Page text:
Enolia Pierre admires her new home in the town of Mellier. Her original home here, which sheltered a total of 13 people, was destroyed in the 2010 earthquake.
By Linda Unger*
September 17, 2012—Enolia Pierre jingled freshly cut house keys in her hand, popping them into the air every now and again, and catching them in her open palm. As she did so, a smile of satisfaction spread across her face: she—and 12 other family members—finally had a place to call home.
“This house will last all our lives,” said Pierre, who sells coffee along the dusty road that leads to Mellier. The home she shared here with three other adults and nine children was destroyed in the January 2010 earthquake that devastated Haiti and stole, according to the United Nations, more than 217,000 lives.
Pierre was one of a dozen new homeowners who received their keys last week in a quiet celebration and blessing in one of the new, lemon-colored structures in Mellier, about an hour-and-a-half drive from Port-au-Prince.
In all, 20 people here and 20 in the town of Carrefour, whose homes were irreparably damaged in the quake, will receive new houses.
“This house is strong enough to handle storms, earthquakes, and hurricanes. When you’re in it, you know you’re safe,” Rev. Gesner Paul, president of Eglise Methodiste d’Haiti (EMH), told the beneficiaries.
He and other church leaders present at the celebration thanked the United Methodist Committee on Relief (UMCOR) and its donors for their financial support for the construction of the homes. They also thanked United Methodist Volunteers in Mission (UMVIM) for material and volunteer support.
Rev. Jim Gulley, a consultant for UMCOR and its parent organization, the General Board of Global Ministries, underscored that the homes were built “out of a great deal of commitment and love” not only on the part of the partner organizations but also by the contractors who undertook the work.
The project, which was initiated last year at this time, is a partnership among UMCOR, UMVIM, EMH, and the local communities. It benefits families whose homes were totally destroyed by the earthquake and who counted at least six family members living under a single roof.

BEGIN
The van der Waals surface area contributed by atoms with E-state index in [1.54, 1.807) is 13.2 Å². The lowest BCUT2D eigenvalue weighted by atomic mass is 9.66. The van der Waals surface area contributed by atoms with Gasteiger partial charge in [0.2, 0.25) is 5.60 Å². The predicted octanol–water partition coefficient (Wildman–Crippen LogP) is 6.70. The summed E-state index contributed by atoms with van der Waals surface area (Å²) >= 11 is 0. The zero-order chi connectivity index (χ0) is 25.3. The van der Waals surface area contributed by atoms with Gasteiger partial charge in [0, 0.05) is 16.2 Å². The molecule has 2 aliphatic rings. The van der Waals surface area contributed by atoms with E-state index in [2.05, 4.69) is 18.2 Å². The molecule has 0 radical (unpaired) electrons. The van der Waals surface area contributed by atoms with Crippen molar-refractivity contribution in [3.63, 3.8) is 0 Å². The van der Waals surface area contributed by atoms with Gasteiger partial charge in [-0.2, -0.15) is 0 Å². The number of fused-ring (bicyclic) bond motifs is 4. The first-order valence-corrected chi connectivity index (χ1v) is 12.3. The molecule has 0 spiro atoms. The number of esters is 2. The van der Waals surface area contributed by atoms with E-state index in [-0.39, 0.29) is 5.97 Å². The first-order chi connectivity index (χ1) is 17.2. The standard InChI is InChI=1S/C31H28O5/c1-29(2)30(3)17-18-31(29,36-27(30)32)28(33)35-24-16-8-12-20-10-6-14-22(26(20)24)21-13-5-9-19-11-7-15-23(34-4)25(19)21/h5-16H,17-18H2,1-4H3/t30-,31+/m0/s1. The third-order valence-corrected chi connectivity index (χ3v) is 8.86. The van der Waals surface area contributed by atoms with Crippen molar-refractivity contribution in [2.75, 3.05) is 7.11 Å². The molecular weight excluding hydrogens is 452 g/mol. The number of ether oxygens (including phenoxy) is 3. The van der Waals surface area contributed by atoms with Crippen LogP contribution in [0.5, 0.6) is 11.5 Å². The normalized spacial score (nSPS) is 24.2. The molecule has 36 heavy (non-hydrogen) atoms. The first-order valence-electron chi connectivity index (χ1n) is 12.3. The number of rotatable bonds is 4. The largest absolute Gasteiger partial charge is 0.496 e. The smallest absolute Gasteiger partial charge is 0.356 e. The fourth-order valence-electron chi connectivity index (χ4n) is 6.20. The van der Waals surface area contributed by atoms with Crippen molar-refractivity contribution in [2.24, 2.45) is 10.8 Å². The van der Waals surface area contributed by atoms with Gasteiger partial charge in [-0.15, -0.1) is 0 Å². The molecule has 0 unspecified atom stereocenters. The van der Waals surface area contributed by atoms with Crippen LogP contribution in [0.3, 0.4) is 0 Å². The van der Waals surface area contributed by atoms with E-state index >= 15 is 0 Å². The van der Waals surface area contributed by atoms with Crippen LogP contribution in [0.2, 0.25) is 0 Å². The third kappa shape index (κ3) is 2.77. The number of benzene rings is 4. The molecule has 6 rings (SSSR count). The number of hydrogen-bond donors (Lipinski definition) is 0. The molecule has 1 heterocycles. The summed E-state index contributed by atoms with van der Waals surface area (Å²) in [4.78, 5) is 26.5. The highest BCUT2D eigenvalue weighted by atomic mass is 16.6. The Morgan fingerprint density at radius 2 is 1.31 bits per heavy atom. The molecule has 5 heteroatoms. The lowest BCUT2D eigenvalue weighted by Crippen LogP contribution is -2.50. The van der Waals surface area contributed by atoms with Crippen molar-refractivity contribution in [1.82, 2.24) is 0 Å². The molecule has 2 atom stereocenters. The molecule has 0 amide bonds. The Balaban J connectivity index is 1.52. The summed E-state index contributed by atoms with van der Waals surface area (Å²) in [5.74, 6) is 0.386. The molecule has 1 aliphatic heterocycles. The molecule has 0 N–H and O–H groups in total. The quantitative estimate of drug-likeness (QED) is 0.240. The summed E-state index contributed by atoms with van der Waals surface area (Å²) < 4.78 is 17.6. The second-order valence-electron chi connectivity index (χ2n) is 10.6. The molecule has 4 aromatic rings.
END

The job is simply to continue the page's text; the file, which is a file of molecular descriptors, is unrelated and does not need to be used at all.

It was not the only reason for celebration over the past two weeks.
Including the housing projects in Mellier and Carrefour, EMH and UMCOR have completed four building projects this month.
On September 9, EMH welcomed about a thousand participants to a joyous inaugural communion service at St. Martin’s Methodist Church in Port-au-Prince. The two-story church, which also includes a primary school on its ground level, towers above the struggling neighborhood of which it is a part.
Not long after sunup the following morning, and before the air heated up to its usual 100 or so degrees, representatives of EMH, UMCOR, and the Methodist Church of Great Britain, were at prayer again. This time, they prayed for workers preparing to break ground for the long-awaited reconstruction of the church’s flagship school, New College Bird, which serves some 900 students.
A small sign intended to mark the rededication more than a year ago lay discarded atop a large white rock. The project had been stymied by the long wait for building permits.
“For me and the church,” Rev. Paul said, “this means that in spite of all, God is with us and we should never despair. Things happen, but on the horizon the sun is shining, and there is hope.”
A pivotal moment
Progress in construction and reconstruction is only one part of the current moment in Haiti, which UMCOR’s Melissa Crutchfield called “pivotal.” Crutchfield is the organization’s executive in charge of international disaster response and has been involved with UMCOR’s response to the earthquake from the start.
“There is a shift now in Haiti, from the emergency-response phase to the long-term development phase,” she said. She cited the conclusion of the most recent roundtable discussions, held September 5 – 8 in Port-au-Prince, among EMH, UMCOR, UMVIM, and other Methodist partners.
The roundtable, the fifth in a series, focused on development issues such as, Crutchfield noted, “more permanent housing, education, livelihoods, health needs, and how to work together more productively.”
In May of this year—two and a half years after the earthquake—capital plazas still were filled with families and individuals displaced by the ruin caused by the disaster; today, they are open for recreation. While some 390,000 Haitians continue to live in camps, nearly 75 percent of those who were displaced have found more secure housing.
Looking ahead, Crutchfield said: “It’s a really exciting time for us, and we’re looking forward to seeing how the next few years continue to improve life in Haiti.”
Back in Mellier, life is improving for Enolia Pierre and her extended family. In the corner of a garden ringed with blanched stones, Pierre’s young granddaughter showed off to visitors the red outline of a heart that she drew there, a gentle blessing of the family’s new home.
Your gift to Haiti Emergency, UMCOR Advance #418325 will help UMCOR continue to walk with the Haitian people as they progress through recovery to development.
*Linda Unger is UMCOR’s staff editor and senior writer.